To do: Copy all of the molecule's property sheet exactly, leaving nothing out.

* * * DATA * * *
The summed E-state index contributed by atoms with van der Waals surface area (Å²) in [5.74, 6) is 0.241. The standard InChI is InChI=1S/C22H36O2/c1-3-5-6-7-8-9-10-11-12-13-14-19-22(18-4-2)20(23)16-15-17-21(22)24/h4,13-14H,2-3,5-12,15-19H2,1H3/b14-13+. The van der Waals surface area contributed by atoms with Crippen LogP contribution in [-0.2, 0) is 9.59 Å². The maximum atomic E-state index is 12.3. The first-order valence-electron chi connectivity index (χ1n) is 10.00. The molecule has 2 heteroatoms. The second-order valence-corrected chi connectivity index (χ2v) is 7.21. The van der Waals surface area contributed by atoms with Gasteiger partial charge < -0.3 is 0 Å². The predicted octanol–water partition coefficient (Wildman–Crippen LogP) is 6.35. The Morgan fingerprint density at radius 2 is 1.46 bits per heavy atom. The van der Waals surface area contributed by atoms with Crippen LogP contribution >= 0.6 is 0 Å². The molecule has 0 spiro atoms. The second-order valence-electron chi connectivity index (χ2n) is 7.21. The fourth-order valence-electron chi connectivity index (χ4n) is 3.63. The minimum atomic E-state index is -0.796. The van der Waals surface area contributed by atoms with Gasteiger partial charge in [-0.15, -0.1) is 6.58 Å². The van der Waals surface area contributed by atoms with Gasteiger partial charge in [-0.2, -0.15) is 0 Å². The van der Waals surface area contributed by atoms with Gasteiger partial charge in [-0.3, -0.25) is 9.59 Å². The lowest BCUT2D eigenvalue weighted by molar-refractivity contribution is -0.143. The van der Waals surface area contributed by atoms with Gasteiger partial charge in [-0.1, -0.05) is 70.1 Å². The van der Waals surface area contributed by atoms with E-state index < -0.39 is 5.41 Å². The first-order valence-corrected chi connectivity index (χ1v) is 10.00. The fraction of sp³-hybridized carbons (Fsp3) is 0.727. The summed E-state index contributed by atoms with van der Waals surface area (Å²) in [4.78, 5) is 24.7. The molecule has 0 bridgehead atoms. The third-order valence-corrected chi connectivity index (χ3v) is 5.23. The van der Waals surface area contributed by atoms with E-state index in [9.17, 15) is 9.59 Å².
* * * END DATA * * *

The summed E-state index contributed by atoms with van der Waals surface area (Å²) in [5.74, 6) is 0.241. The standard InChI is InChI=1S/C22H36O2/c1-3-5-6-7-8-9-10-11-12-13-14-19-22(18-4-2)20(23)16-15-17-21(22)24/h4,13-14H,2-3,5-12,15-19H2,1H3/b14-13+. The van der Waals surface area contributed by atoms with Crippen LogP contribution in [-0.2, 0) is 9.59 Å². The maximum atomic E-state index is 12.3. The first-order valence-electron chi connectivity index (χ1n) is 10.00. The molecule has 2 heteroatoms. The second-order valence-corrected chi connectivity index (χ2v) is 7.21. The van der Waals surface area contributed by atoms with Gasteiger partial charge < -0.3 is 0 Å². The predicted octanol–water partition coefficient (Wildman–Crippen LogP) is 6.35. The Morgan fingerprint density at radius 2 is 1.46 bits per heavy atom. The van der Waals surface area contributed by atoms with Crippen LogP contribution >= 0.6 is 0 Å². The molecule has 0 spiro atoms. The second-order valence-electron chi connectivity index (χ2n) is 7.21. The fourth-order valence-electron chi connectivity index (χ4n) is 3.63. The minimum atomic E-state index is -0.796. The van der Waals surface area contributed by atoms with Gasteiger partial charge in [-0.15, -0.1) is 6.58 Å². The van der Waals surface area contributed by atoms with Gasteiger partial charge in [-0.2, -0.15) is 0 Å². The van der Waals surface area contributed by atoms with Gasteiger partial charge in [-0.3, -0.25) is 9.59 Å². The lowest BCUT2D eigenvalue weighted by molar-refractivity contribution is -0.143. The van der Waals surface area contributed by atoms with Gasteiger partial charge in [-0.1, -0.05) is 70.1 Å². The van der Waals surface area contributed by atoms with E-state index < -0.39 is 5.41 Å². The first-order valence-corrected chi connectivity index (χ1v) is 10.00. The fraction of sp³-hybridized carbons (Fsp3) is 0.727. The summed E-state index contributed by atoms with van der Waals surface area (Å²) in [4.78, 5) is 24.7. The molecule has 0 bridgehead atoms. The third-order valence-corrected chi connectivity index (χ3v) is 5.23. The van der Waals surface area contributed by atoms with E-state index in [9.17, 15) is 9.59 Å².